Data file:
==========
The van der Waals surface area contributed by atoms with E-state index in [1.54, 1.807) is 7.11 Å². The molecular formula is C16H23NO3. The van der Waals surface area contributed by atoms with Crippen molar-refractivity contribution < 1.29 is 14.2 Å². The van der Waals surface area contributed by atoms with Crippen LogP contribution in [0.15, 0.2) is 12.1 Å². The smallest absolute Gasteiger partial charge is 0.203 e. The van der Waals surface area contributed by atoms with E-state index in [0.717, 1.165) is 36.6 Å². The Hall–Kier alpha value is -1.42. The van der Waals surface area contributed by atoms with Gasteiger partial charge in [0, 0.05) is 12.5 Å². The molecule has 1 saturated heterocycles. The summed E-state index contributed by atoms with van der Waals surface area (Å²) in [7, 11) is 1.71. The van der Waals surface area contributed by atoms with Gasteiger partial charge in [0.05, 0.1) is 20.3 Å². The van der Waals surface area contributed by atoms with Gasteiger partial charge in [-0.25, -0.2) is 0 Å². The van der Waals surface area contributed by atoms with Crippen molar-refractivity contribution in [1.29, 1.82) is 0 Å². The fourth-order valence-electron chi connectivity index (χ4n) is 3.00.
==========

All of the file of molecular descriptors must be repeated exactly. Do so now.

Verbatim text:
The van der Waals surface area contributed by atoms with E-state index in [1.54, 1.807) is 7.11 Å². The molecular formula is C16H23NO3. The van der Waals surface area contributed by atoms with Crippen molar-refractivity contribution < 1.29 is 14.2 Å². The van der Waals surface area contributed by atoms with Crippen LogP contribution in [0.15, 0.2) is 12.1 Å². The smallest absolute Gasteiger partial charge is 0.203 e. The van der Waals surface area contributed by atoms with E-state index in [0.717, 1.165) is 36.6 Å². The Hall–Kier alpha value is -1.42. The van der Waals surface area contributed by atoms with Gasteiger partial charge in [0, 0.05) is 12.5 Å². The molecule has 1 saturated heterocycles. The summed E-state index contributed by atoms with van der Waals surface area (Å²) in [7, 11) is 1.71. The van der Waals surface area contributed by atoms with Gasteiger partial charge in [0.05, 0.1) is 20.3 Å². The van der Waals surface area contributed by atoms with Gasteiger partial charge in [-0.25, -0.2) is 0 Å². The van der Waals surface area contributed by atoms with Crippen molar-refractivity contribution in [1.29, 1.82) is 0 Å². The fourth-order valence-electron chi connectivity index (χ4n) is 3.00.